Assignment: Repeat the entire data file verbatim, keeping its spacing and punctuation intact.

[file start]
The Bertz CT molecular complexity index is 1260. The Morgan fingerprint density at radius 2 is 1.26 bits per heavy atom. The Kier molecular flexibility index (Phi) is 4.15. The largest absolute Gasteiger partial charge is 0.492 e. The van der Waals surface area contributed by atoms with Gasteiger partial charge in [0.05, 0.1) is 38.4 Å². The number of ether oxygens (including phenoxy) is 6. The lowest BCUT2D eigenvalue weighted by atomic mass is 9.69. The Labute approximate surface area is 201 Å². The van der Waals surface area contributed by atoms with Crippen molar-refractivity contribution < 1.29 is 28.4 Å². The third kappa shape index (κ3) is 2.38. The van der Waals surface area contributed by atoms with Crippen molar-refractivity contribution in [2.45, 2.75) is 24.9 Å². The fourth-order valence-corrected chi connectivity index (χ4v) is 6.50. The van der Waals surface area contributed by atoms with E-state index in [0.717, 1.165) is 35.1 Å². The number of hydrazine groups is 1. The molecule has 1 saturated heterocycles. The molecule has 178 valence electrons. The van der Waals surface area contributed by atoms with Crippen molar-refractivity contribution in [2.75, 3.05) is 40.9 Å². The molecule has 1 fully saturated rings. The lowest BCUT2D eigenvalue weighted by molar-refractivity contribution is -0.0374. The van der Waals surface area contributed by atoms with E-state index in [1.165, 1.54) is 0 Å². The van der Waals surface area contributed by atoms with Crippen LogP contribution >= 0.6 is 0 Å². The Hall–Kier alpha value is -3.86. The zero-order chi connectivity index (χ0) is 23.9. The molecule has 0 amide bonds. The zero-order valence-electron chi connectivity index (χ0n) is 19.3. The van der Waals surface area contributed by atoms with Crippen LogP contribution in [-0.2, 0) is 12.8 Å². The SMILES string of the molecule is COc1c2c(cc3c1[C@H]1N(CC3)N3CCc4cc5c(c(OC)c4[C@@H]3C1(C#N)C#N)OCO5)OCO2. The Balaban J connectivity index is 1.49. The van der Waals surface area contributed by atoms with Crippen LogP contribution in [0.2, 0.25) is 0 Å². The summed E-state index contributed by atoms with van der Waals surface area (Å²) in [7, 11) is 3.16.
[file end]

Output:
The Bertz CT molecular complexity index is 1260. The Morgan fingerprint density at radius 2 is 1.26 bits per heavy atom. The Kier molecular flexibility index (Phi) is 4.15. The largest absolute Gasteiger partial charge is 0.492 e. The van der Waals surface area contributed by atoms with Gasteiger partial charge in [0.05, 0.1) is 38.4 Å². The number of ether oxygens (including phenoxy) is 6. The lowest BCUT2D eigenvalue weighted by atomic mass is 9.69. The Labute approximate surface area is 201 Å². The van der Waals surface area contributed by atoms with Crippen molar-refractivity contribution < 1.29 is 28.4 Å². The third kappa shape index (κ3) is 2.38. The van der Waals surface area contributed by atoms with Crippen molar-refractivity contribution in [2.45, 2.75) is 24.9 Å². The fourth-order valence-corrected chi connectivity index (χ4v) is 6.50. The van der Waals surface area contributed by atoms with E-state index in [0.717, 1.165) is 35.1 Å². The number of hydrazine groups is 1. The molecule has 1 saturated heterocycles. The molecule has 178 valence electrons. The van der Waals surface area contributed by atoms with Crippen molar-refractivity contribution in [2.75, 3.05) is 40.9 Å². The molecule has 1 fully saturated rings. The lowest BCUT2D eigenvalue weighted by molar-refractivity contribution is -0.0374. The van der Waals surface area contributed by atoms with E-state index in [1.165, 1.54) is 0 Å². The van der Waals surface area contributed by atoms with Crippen LogP contribution >= 0.6 is 0 Å². The Hall–Kier alpha value is -3.86. The zero-order chi connectivity index (χ0) is 23.9. The molecule has 0 amide bonds. The zero-order valence-electron chi connectivity index (χ0n) is 19.3. The van der Waals surface area contributed by atoms with Crippen LogP contribution in [-0.2, 0) is 12.8 Å². The SMILES string of the molecule is COc1c2c(cc3c1[C@H]1N(CC3)N3CCc4cc5c(c(OC)c4[C@@H]3C1(C#N)C#N)OCO5)OCO2. The Balaban J connectivity index is 1.49. The van der Waals surface area contributed by atoms with Crippen LogP contribution in [0.2, 0.25) is 0 Å². The summed E-state index contributed by atoms with van der Waals surface area (Å²) in [7, 11) is 3.16.